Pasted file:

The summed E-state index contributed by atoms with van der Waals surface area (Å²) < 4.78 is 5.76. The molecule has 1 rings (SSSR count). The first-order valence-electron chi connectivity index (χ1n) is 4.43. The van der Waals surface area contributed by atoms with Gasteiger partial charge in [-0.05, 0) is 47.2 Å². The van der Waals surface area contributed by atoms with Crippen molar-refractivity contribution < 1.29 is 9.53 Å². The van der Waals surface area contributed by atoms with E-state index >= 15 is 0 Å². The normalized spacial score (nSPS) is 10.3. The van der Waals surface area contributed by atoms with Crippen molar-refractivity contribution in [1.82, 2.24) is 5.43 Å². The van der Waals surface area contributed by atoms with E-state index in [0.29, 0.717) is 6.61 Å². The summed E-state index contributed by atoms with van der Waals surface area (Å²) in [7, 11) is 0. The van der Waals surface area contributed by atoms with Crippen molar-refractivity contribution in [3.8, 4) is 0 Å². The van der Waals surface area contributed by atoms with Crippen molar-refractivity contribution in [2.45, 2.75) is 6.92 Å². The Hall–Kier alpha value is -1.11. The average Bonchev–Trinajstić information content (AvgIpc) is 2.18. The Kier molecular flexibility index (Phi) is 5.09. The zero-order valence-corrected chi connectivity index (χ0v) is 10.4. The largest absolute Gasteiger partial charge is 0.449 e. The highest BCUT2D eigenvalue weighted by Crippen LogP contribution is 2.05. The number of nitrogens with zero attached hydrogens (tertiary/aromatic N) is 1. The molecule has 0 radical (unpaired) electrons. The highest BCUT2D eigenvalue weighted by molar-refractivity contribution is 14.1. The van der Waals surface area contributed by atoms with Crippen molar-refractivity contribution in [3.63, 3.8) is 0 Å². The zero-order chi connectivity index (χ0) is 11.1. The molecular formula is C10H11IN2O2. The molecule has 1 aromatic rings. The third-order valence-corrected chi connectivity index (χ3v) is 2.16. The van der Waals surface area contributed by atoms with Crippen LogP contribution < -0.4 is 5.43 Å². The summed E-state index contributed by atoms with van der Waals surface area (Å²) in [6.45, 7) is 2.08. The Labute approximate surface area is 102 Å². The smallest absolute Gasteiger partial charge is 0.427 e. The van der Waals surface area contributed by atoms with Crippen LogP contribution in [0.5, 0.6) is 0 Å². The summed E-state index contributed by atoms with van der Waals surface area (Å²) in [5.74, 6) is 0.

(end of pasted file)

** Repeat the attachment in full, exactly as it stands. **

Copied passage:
The summed E-state index contributed by atoms with van der Waals surface area (Å²) < 4.78 is 5.76. The molecule has 1 rings (SSSR count). The first-order valence-electron chi connectivity index (χ1n) is 4.43. The van der Waals surface area contributed by atoms with Gasteiger partial charge in [-0.05, 0) is 47.2 Å². The van der Waals surface area contributed by atoms with Crippen molar-refractivity contribution < 1.29 is 9.53 Å². The van der Waals surface area contributed by atoms with E-state index >= 15 is 0 Å². The normalized spacial score (nSPS) is 10.3. The van der Waals surface area contributed by atoms with Crippen molar-refractivity contribution in [1.82, 2.24) is 5.43 Å². The van der Waals surface area contributed by atoms with E-state index in [0.29, 0.717) is 6.61 Å². The summed E-state index contributed by atoms with van der Waals surface area (Å²) in [7, 11) is 0. The van der Waals surface area contributed by atoms with Crippen molar-refractivity contribution in [3.8, 4) is 0 Å². The van der Waals surface area contributed by atoms with Crippen molar-refractivity contribution in [2.45, 2.75) is 6.92 Å². The Hall–Kier alpha value is -1.11. The average Bonchev–Trinajstić information content (AvgIpc) is 2.18. The Kier molecular flexibility index (Phi) is 5.09. The zero-order valence-corrected chi connectivity index (χ0v) is 10.4. The largest absolute Gasteiger partial charge is 0.449 e. The highest BCUT2D eigenvalue weighted by Crippen LogP contribution is 2.05. The number of nitrogens with zero attached hydrogens (tertiary/aromatic N) is 1. The molecule has 0 radical (unpaired) electrons. The highest BCUT2D eigenvalue weighted by molar-refractivity contribution is 14.1. The van der Waals surface area contributed by atoms with Crippen molar-refractivity contribution in [3.63, 3.8) is 0 Å². The zero-order chi connectivity index (χ0) is 11.1. The molecular formula is C10H11IN2O2. The molecule has 1 aromatic rings. The third-order valence-corrected chi connectivity index (χ3v) is 2.16. The van der Waals surface area contributed by atoms with Crippen LogP contribution < -0.4 is 5.43 Å². The summed E-state index contributed by atoms with van der Waals surface area (Å²) in [6.45, 7) is 2.08. The Labute approximate surface area is 102 Å². The smallest absolute Gasteiger partial charge is 0.427 e. The van der Waals surface area contributed by atoms with Crippen LogP contribution in [0.5, 0.6) is 0 Å². The summed E-state index contributed by atoms with van der Waals surface area (Å²) in [5.74, 6) is 0.